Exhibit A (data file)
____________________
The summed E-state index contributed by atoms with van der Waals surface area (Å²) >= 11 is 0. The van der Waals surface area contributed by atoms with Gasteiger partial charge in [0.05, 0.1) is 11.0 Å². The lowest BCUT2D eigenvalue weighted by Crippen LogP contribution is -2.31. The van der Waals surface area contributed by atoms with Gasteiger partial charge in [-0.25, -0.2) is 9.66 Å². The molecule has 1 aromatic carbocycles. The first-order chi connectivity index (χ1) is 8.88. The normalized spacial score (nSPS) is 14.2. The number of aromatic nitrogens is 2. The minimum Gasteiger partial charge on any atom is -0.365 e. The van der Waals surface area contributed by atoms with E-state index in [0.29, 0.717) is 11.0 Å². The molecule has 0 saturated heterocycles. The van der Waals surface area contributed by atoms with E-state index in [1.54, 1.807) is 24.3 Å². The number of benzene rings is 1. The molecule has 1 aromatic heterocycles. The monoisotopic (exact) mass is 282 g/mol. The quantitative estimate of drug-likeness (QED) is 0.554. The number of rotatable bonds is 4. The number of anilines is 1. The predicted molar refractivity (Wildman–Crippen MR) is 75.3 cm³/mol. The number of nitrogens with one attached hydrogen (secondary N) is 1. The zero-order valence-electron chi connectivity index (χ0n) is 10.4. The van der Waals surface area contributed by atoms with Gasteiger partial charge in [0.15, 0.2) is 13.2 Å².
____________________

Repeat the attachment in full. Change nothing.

The summed E-state index contributed by atoms with van der Waals surface area (Å²) >= 11 is 0. The van der Waals surface area contributed by atoms with Gasteiger partial charge in [0.05, 0.1) is 11.0 Å². The lowest BCUT2D eigenvalue weighted by Crippen LogP contribution is -2.31. The van der Waals surface area contributed by atoms with Gasteiger partial charge in [-0.25, -0.2) is 9.66 Å². The molecule has 1 aromatic carbocycles. The first-order chi connectivity index (χ1) is 8.88. The normalized spacial score (nSPS) is 14.2. The number of aromatic nitrogens is 2. The minimum Gasteiger partial charge on any atom is -0.365 e. The van der Waals surface area contributed by atoms with E-state index in [0.29, 0.717) is 11.0 Å². The molecule has 0 saturated heterocycles. The van der Waals surface area contributed by atoms with E-state index in [1.54, 1.807) is 24.3 Å². The number of benzene rings is 1. The molecule has 1 aromatic heterocycles. The monoisotopic (exact) mass is 282 g/mol. The quantitative estimate of drug-likeness (QED) is 0.554. The number of rotatable bonds is 4. The number of anilines is 1. The predicted molar refractivity (Wildman–Crippen MR) is 75.3 cm³/mol. The number of nitrogens with one attached hydrogen (secondary N) is 1. The zero-order valence-electron chi connectivity index (χ0n) is 10.4. The van der Waals surface area contributed by atoms with Gasteiger partial charge in [0.15, 0.2) is 13.2 Å².